Published on July 7th, 2014 | by Dustin Baerg


Microphones and Speech Inteligibility

There are times when I have been asked “What is the best microphone for ____”. Unfortunately, the answer is not exactly that simple and not one size fits all.

Consider this example. You have a space with a person talking, and a microphone positioned on the other side of room. Let’s also say you have a set of headphones and everything is connected to mixer. The person speaking is not going to be very loud by the time the audio reaches the microphone, but you can easily compensate by increasing the microphone gain. Since you’re wearing headphones there no problems of feedback and if you increase the headphone level there is a pretty good chance you may be able to hear what they are saying. If you wanted, you could even record this signal or broadcast it somewhere.

Ok, you can hear the person talking… What’s the problem?

The problem is that the intelligibility of speech will not be very good. As you turn up the headphones you will start hearing a lot of background noise. Some of that may consist of the audio circuitry, but let’s focus on the background noise caused by the room itself. If there is nobody else in the room, the main thing that you will hear is artifacts of reflected sound against hard surfaces in the space. You will hear speech but the sound waves are bouncing off of multiple objects and arriving at the microphone from all over the place. It will be hard to understand what is being said. Almost all microphones will have the same poor performance in this example. Certain mics might have more sensitivity and be able to produce more volume out of the person talking, but in making the speech louder, the background and reflected sound also gets louder.

Often times, the positioning of the microphone and the acoustic properties of the room itself have much more impact on intelligibility than the microphone itself.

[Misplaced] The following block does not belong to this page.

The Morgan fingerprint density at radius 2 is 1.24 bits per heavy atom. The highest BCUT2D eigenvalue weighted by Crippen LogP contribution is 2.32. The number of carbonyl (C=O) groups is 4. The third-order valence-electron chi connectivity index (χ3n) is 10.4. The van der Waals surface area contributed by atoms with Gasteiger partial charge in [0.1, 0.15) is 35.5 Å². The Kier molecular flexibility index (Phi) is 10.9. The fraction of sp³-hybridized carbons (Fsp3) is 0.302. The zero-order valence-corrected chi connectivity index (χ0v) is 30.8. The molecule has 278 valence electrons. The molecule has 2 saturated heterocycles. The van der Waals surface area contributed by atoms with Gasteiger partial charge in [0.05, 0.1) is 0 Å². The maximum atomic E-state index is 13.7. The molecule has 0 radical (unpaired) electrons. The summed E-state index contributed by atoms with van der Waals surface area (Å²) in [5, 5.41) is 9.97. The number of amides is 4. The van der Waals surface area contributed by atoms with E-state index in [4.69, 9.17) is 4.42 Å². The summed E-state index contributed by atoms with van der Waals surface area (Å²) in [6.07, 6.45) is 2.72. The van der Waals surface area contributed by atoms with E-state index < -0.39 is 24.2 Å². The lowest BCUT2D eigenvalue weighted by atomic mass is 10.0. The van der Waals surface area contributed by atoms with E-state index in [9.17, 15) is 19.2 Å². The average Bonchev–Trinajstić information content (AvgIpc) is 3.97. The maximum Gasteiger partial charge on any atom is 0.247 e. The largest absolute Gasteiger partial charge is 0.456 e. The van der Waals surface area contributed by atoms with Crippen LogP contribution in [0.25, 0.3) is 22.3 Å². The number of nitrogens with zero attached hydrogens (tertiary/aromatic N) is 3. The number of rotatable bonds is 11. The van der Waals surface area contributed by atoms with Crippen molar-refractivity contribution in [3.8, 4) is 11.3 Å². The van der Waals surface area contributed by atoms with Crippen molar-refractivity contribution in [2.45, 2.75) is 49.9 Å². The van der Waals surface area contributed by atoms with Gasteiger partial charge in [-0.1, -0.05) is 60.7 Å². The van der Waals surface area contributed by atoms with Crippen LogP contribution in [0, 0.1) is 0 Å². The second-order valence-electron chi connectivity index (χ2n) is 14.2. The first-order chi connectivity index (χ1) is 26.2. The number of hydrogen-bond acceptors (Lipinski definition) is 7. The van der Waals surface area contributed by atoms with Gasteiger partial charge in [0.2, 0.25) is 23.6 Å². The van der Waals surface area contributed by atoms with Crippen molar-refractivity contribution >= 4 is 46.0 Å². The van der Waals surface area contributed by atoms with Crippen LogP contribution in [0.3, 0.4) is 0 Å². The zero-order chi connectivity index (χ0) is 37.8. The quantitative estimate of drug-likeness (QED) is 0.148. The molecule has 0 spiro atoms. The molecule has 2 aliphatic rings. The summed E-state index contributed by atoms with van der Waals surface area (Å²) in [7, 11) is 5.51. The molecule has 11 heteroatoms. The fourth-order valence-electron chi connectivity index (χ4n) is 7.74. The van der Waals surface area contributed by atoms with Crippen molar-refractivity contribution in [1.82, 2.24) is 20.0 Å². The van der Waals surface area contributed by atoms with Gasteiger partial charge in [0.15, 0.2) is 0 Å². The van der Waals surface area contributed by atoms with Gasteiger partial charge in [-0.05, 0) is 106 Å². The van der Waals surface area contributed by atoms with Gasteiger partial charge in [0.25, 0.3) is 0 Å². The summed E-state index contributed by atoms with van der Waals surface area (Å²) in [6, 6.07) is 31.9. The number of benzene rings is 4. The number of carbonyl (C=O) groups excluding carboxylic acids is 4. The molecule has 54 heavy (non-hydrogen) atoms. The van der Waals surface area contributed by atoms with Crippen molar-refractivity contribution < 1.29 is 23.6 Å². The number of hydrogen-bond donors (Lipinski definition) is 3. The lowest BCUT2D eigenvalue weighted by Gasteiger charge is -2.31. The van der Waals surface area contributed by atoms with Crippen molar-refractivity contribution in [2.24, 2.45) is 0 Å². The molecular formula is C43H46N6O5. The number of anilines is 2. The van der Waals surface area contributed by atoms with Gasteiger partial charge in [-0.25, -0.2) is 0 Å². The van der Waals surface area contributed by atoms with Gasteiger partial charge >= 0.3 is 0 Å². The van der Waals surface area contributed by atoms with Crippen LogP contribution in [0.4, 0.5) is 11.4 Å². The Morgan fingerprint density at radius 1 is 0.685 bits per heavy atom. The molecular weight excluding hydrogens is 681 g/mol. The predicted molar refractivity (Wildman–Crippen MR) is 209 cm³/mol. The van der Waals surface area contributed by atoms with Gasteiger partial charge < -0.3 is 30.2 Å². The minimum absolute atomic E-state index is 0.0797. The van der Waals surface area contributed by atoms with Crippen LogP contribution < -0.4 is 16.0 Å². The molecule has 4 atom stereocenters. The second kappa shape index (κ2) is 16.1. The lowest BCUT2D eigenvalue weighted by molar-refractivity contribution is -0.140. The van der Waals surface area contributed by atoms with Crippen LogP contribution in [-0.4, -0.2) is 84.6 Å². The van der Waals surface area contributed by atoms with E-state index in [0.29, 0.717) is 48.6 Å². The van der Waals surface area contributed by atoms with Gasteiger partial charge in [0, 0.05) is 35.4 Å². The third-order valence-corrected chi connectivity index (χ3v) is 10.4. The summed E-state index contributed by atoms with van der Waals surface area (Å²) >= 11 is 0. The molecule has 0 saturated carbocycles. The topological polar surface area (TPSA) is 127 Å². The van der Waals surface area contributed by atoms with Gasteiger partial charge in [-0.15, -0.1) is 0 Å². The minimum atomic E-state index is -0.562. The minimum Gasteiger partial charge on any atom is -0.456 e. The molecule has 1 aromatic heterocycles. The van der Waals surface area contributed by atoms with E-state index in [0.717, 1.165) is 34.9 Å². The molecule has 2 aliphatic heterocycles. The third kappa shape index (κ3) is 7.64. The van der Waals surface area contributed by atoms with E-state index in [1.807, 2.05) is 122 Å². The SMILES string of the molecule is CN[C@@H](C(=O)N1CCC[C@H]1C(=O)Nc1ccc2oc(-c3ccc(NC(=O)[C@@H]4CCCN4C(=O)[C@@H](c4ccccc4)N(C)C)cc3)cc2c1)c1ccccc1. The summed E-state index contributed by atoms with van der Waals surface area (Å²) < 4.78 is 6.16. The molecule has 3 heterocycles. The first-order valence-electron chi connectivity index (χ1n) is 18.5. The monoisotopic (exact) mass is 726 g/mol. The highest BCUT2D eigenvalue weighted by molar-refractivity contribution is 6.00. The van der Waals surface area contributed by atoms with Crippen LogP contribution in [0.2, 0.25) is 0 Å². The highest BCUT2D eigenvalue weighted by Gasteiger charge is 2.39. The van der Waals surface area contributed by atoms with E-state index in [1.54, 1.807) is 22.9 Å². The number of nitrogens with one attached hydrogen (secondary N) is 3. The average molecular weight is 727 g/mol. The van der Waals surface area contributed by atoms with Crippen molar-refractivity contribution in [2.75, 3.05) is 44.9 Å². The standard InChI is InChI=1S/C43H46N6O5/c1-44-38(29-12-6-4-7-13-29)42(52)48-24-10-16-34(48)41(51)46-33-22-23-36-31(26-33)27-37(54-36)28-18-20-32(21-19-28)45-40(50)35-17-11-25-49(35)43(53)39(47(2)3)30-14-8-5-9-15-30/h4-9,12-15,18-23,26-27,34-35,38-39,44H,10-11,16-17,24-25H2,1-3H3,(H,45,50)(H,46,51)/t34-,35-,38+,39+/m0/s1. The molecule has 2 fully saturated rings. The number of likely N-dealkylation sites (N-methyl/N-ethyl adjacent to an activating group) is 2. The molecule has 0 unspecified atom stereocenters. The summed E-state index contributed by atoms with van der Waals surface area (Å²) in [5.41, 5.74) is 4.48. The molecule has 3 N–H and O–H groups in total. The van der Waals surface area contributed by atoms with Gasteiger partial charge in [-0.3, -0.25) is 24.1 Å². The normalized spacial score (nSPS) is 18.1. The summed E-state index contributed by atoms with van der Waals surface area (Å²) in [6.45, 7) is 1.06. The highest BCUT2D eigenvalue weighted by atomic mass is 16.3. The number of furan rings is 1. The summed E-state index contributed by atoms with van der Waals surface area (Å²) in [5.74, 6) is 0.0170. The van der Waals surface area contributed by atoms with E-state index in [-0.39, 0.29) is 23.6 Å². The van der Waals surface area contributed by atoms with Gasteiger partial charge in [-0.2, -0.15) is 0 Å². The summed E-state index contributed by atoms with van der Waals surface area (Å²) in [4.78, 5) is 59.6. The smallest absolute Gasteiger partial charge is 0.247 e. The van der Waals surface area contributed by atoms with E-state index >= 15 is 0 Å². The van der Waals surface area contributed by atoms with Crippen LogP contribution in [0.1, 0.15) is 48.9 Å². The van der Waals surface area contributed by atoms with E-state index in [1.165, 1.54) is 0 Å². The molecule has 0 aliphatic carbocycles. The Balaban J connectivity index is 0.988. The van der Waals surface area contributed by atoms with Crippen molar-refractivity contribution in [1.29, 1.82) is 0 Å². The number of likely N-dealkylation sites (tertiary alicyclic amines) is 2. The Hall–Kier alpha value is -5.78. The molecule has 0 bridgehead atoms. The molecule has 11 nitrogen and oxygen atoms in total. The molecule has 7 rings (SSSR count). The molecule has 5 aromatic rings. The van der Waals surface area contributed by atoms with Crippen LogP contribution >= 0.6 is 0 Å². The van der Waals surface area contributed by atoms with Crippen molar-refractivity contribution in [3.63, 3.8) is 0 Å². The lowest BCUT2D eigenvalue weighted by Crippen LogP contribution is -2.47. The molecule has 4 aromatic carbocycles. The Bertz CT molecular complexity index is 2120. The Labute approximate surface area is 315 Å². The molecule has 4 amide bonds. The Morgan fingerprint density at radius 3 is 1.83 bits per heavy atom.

A microphone has a transducer element which has some directional to it – this is referred to as the pick up pattern. I think a lot of people assume that a microphone operates like a camera lens – focusing in on certain sounds and make them louder than others. This is not the case. In reality, a better analogy of a microphone pick up pattern is to think of what happens when you look at a picture on a well. Despite the fact that your eyes are focused in on the picture, you still have some peripheral vision. In much the same way for a microphone, sounds coming from outside of the pickup pattern are rejected more than sounds in the pick up pattern but not completely turned off. A microphone itself does not have a ”zoom lens” and you can still pick up some level of ambient noise from outside the pickup pattern.

The closer the microphone is to the person talking, the less background noise it is picking up; that is just simple physics. I use this example to illustrate that there is no “silver bullet” microphone that is leaps and bounds above the others. In saying this, please note that there are some new microphone technologies coming out recently that employ line array techniques. This does in fact allow a bit of a “zoom in” effect. If you would like more information on this technology please refer to the manufacturers that are breaking new ground on this technology.

Another performance enhancement is eliminating the reflected sound. This is done with acoustic treatment of a room, usually fabric wall surfaces and hanging sound baffles. The challenge with acoustical modifications (aside from the added cost) is that a “dead” sounding room is not always desired for reasons of aesthetics as well as the “feel” of the room itself. If you ever walk into a really dead room, you will know what I’m talking about. It definitely feels unnatural, and maybe even a bit eerie. You would have trouble hearing people talking across the room since there are less ways for the sound to get to your ears.

Going back to the previous example, ceiling microphones suffer from much of the same problem that we discussed. When you hang microphone from the ceiling, it is closer to ambient noises than people talking. DSP units can add some level of noise reduction to eliminate artifacts but there is only so much that can be done. The best performing ceiling microphone systems are in rooms that are acoustically designed to deaden reflections. Anything that you can do to get the ceiling microphone closer to the person talking will increase the sound quality. This is one of the reasons that ceiling microphones which hang down from the ceiling about 3-6″ work quite well as they are closer to the talkers. (unfortunately the aesthetics can be a challenge here)

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About the Author

Dustin has been involved in the Professional Audio Visual industry for close to 15 years, working for integrators both big and small. Learning the ropes through many years of trial, error, and firsthand experience, Dustin is passionate about creating resources to help share the knowledge that he has obtained the "hard" way.

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